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With gas prices still low, it's time to plan a summer road trip (+video)

Gas prices are going up, but they're projected to hit just $2.76 per gallon this summer. There's no better way to take advantage of low gas prices than to make 2015 the year of the road trip. 

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You surely noticed how low gas prices were this winter, and you're probably pleasantly surprised that they're still low. You might be thinking - this can't last forever, can it? Gas will probably be $4/gallon this summer, right?

According to GasBuddy, it won't. The projected average price of gas for this summer is a cool $2.76/gallon.

There's no better way to take advantage of this than to make 2015 the year of the road trip. Here's a little perspective on how 2015's fuel prices compare to previous summers.

Recommended: Gas prices: 5 reasons they rise and fall

Average Summer Gas Prices, 2011-2015

  • 2015 (projected): $2.76
  • 2014: $3.68
  • 2013: $3.58
  • 2012: $3.21
  • 2011: $3.74

In other words, gas will be roughly 25 percent cheaper in 2015 than it was last year. The longer your road trip this year, the more you'll save.

Average Savings On Road Trips, 2014 vs. 2015

Below are some examples of how much you'll save on a road trip this year compared to last. For our starting destination, we used Chicago because it's centrally located and it's also where Brads Deal's HQ is based. To calculate estimated fuel cost from your city, use this formula:

Distance (mi) / Your car's MPG = Gallons of fuel needed

Gallons of fuel X $2.76 = estimated fuel cost

  • Chicago to Yellowstone: $312 ($105 cheaper than last year)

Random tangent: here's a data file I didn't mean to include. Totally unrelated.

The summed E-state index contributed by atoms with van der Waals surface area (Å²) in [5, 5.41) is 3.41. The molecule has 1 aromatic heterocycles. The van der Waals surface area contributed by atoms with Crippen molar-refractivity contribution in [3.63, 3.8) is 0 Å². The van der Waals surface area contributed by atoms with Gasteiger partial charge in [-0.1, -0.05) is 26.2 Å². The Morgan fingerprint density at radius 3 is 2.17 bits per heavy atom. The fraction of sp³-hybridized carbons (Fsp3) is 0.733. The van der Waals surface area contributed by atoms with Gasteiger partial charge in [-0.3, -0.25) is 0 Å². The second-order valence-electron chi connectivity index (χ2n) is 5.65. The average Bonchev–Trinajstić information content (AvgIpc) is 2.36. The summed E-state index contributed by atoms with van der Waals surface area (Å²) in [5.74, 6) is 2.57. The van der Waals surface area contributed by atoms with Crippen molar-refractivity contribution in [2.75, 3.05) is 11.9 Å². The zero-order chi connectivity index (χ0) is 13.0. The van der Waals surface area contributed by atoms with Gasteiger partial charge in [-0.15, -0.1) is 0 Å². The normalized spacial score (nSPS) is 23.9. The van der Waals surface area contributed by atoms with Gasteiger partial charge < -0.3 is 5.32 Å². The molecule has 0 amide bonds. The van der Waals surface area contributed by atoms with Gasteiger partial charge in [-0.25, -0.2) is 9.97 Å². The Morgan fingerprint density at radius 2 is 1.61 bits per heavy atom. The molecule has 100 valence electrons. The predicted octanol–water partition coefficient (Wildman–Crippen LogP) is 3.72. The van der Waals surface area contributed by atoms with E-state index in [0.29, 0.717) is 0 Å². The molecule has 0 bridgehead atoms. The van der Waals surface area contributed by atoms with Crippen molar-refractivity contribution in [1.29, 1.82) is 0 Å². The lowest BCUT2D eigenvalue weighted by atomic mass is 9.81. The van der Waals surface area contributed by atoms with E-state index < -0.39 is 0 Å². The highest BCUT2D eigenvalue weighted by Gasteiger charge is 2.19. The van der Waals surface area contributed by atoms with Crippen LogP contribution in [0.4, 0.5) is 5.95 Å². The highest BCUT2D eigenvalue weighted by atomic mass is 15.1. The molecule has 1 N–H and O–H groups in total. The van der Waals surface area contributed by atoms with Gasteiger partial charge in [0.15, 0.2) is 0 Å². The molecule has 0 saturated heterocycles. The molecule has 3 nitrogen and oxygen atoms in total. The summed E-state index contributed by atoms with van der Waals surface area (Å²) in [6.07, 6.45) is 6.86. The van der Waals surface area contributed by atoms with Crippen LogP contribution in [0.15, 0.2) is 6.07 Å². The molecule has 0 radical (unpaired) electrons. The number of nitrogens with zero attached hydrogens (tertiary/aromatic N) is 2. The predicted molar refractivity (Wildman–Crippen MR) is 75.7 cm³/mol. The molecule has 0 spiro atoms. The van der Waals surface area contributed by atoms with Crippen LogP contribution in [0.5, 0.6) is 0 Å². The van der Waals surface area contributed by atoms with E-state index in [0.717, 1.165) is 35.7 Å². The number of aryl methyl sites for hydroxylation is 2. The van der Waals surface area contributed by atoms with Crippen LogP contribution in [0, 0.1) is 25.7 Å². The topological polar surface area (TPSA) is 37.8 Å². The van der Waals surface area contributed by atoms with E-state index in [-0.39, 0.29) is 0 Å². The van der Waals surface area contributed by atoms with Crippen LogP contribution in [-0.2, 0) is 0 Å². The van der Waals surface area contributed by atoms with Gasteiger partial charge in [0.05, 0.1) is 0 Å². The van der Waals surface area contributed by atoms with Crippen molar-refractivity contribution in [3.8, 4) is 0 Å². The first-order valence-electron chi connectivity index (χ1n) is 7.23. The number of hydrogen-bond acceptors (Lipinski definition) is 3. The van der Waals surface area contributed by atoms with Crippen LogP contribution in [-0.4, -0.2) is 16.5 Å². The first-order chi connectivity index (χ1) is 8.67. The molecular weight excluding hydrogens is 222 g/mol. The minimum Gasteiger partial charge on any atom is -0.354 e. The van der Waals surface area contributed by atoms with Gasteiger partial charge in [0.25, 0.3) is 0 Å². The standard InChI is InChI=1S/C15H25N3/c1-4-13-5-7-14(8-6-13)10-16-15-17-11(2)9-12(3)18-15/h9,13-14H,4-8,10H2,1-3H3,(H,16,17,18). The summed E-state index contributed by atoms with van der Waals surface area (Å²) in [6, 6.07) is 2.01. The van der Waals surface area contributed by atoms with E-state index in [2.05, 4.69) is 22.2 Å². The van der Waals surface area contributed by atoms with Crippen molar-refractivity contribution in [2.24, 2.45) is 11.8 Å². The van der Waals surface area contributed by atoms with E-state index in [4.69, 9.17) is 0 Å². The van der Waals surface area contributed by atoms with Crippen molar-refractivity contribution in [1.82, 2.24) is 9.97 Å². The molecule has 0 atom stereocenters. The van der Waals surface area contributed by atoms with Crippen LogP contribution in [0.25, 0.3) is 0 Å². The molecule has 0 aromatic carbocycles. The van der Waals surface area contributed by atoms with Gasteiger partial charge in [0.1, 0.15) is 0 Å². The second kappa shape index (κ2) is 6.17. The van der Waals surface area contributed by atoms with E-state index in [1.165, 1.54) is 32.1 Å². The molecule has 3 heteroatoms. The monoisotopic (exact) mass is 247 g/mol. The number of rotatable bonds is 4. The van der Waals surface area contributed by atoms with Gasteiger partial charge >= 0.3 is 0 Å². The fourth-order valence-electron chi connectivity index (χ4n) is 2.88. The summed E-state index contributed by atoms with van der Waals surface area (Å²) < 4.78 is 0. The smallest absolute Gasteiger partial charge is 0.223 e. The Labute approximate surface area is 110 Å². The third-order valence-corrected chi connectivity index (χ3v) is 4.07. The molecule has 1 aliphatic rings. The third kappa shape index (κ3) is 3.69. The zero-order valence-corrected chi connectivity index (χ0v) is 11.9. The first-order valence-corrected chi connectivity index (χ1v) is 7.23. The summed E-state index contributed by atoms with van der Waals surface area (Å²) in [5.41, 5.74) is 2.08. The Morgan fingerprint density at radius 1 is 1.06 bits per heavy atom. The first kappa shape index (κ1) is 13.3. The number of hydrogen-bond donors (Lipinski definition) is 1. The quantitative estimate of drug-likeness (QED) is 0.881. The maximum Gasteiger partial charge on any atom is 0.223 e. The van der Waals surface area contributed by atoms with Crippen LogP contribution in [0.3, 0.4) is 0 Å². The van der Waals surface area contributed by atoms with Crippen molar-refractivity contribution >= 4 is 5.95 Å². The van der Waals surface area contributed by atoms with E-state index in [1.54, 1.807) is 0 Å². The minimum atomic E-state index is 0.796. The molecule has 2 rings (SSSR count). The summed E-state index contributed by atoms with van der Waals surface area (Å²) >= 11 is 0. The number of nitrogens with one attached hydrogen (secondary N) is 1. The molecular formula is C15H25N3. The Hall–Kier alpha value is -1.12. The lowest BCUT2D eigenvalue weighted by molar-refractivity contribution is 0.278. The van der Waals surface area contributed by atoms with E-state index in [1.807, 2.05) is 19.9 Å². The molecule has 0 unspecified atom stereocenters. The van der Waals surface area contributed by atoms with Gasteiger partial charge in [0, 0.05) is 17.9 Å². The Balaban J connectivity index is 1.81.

• Chicago to Washington D.C.: $153 ($52 cheaper than last year)
  • Chicago to Great Smoky Mountains: $127 ($43 cheaper than last year)
  • Chicago to Grand Canyon: $365 ($122 cheaper than last year)

NOTE: This data assumes 25 MPG for the hypothetical vehicle, which is that national average per AAA.

Buy a National Parks Pass

So, you're saving 25 percent on gas by taking your cross-country road trip this year, but that's not the only way to save money on your 2015 summer vacation.

If you plan on hitting several parks on your trip, it might make sense to buy a yearly pass. A pass is $80 and is charged on a per-vehicle basis. For most parks, admission is around $25 per vehicle, so it'll pay off if you plan on visiting four or more parks within 365 days of buying your pass.

Deeply discounted access passes are available to seniors for $10, and any U.S. resident over 62 can obtain a lifetime pass. Military members and their dependents can obtain a free yearly pass. Learn more at NPS.gov.

Keep in mind that of the 407 National Parks in the system, only 127 charge admission, so you may not need the yearly pass if you visit the free ones. However, the most popular parks typically charge for entry. More information on this is available here.

Take Advantage of Free Days

The National Parks Service has a number of free days throughout the year. Keep in mind that parks will likely be very busy on these days. If you can handle the larger crowds, free days are a great way to add to your fuel savings and make your road trip truly frugal.

  • Martin Luther King Jr. Day (third Monday in January)
  • Presidents' Day Weekend
  • April 18-19 (opening weekend of National Park Week)
  • August 25 (National Park Service Birthday)
  • September 26 (National Public Lands Day)
  • November 11 (Veterans Day)

The National Parks Service is also running a promotion called "Every Kid In A Park," which will allow 4th grade students and their families to gain free entry into National Parks for the 2015-2016 school year. The passes have yet to go live, but you can sign up for more information and learn more about the program here.

If you're planning a road trip to a National Park this summer, we want to hear about it! Make sure to post a picture to our Facebook page when you get there. Happy road tripping, Brad's Dealers!

The Christian Science Monitor has assembled a diverse group of the best personal finance bloggers out there. Our guest bloggers are not employed or directed by the Monitor and the views expressed are the bloggers' own, as is responsibility for the content of their blogs. To contact us about a blogger, click here. To add or view a comment on a guest blog, please go to the blogger's own site by clicking on the link in the blog description box above.

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